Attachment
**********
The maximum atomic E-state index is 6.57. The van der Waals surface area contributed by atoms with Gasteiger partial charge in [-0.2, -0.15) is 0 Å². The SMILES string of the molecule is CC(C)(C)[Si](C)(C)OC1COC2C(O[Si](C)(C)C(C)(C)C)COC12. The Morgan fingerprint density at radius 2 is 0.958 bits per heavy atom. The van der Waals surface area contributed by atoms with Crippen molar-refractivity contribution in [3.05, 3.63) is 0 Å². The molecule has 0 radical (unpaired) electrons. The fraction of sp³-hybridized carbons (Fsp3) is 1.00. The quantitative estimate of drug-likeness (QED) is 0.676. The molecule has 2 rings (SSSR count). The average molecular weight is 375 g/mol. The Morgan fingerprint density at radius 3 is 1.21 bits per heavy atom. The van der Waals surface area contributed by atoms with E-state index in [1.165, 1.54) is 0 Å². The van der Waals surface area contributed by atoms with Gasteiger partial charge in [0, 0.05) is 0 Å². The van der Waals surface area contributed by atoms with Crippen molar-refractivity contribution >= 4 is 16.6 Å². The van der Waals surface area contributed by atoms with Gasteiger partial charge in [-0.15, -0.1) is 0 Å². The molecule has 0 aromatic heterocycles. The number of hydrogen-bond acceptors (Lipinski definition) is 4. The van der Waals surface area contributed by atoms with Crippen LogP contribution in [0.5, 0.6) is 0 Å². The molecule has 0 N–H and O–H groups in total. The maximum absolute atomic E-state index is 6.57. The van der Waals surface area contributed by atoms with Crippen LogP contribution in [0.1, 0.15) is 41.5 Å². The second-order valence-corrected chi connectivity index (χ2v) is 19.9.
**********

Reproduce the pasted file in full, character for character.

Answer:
The maximum atomic E-state index is 6.57. The van der Waals surface area contributed by atoms with Gasteiger partial charge in [-0.2, -0.15) is 0 Å². The SMILES string of the molecule is CC(C)(C)[Si](C)(C)OC1COC2C(O[Si](C)(C)C(C)(C)C)COC12. The Morgan fingerprint density at radius 2 is 0.958 bits per heavy atom. The van der Waals surface area contributed by atoms with Crippen molar-refractivity contribution in [3.05, 3.63) is 0 Å². The molecule has 0 radical (unpaired) electrons. The fraction of sp³-hybridized carbons (Fsp3) is 1.00. The quantitative estimate of drug-likeness (QED) is 0.676. The molecule has 2 rings (SSSR count). The average molecular weight is 375 g/mol. The Morgan fingerprint density at radius 3 is 1.21 bits per heavy atom. The van der Waals surface area contributed by atoms with E-state index in [1.165, 1.54) is 0 Å². The van der Waals surface area contributed by atoms with Gasteiger partial charge in [0, 0.05) is 0 Å². The van der Waals surface area contributed by atoms with Crippen molar-refractivity contribution >= 4 is 16.6 Å². The van der Waals surface area contributed by atoms with Gasteiger partial charge in [-0.15, -0.1) is 0 Å². The molecule has 0 aromatic heterocycles. The number of hydrogen-bond acceptors (Lipinski definition) is 4. The van der Waals surface area contributed by atoms with Crippen LogP contribution in [0.5, 0.6) is 0 Å². The molecule has 0 N–H and O–H groups in total. The maximum absolute atomic E-state index is 6.57. The van der Waals surface area contributed by atoms with Crippen LogP contribution in [0.1, 0.15) is 41.5 Å². The second-order valence-corrected chi connectivity index (χ2v) is 19.9.